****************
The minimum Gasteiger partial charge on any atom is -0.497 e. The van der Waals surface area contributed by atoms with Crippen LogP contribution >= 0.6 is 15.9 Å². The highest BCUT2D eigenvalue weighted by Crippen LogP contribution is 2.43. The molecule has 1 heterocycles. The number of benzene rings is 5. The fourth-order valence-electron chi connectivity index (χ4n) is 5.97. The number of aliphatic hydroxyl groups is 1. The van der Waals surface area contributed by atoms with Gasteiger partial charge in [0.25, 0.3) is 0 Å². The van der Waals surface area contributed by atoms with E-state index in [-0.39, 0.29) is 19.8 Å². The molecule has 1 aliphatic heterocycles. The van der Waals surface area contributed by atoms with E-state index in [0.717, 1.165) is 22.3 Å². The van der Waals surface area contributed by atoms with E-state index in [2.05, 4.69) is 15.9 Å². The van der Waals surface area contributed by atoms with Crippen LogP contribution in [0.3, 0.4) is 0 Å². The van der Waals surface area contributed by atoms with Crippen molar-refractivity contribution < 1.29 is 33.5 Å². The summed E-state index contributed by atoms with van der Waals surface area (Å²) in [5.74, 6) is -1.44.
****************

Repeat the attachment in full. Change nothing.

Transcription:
The minimum Gasteiger partial charge on any atom is -0.497 e. The van der Waals surface area contributed by atoms with Crippen LogP contribution >= 0.6 is 15.9 Å². The highest BCUT2D eigenvalue weighted by Crippen LogP contribution is 2.43. The molecule has 1 heterocycles. The number of benzene rings is 5. The fourth-order valence-electron chi connectivity index (χ4n) is 5.97. The number of aliphatic hydroxyl groups is 1. The van der Waals surface area contributed by atoms with Gasteiger partial charge in [0.25, 0.3) is 0 Å². The van der Waals surface area contributed by atoms with E-state index in [-0.39, 0.29) is 19.8 Å². The molecule has 1 aliphatic heterocycles. The van der Waals surface area contributed by atoms with E-state index in [0.717, 1.165) is 22.3 Å². The van der Waals surface area contributed by atoms with E-state index in [2.05, 4.69) is 15.9 Å². The van der Waals surface area contributed by atoms with Crippen LogP contribution in [0.3, 0.4) is 0 Å². The van der Waals surface area contributed by atoms with Crippen molar-refractivity contribution < 1.29 is 33.5 Å². The summed E-state index contributed by atoms with van der Waals surface area (Å²) in [5.74, 6) is -1.44.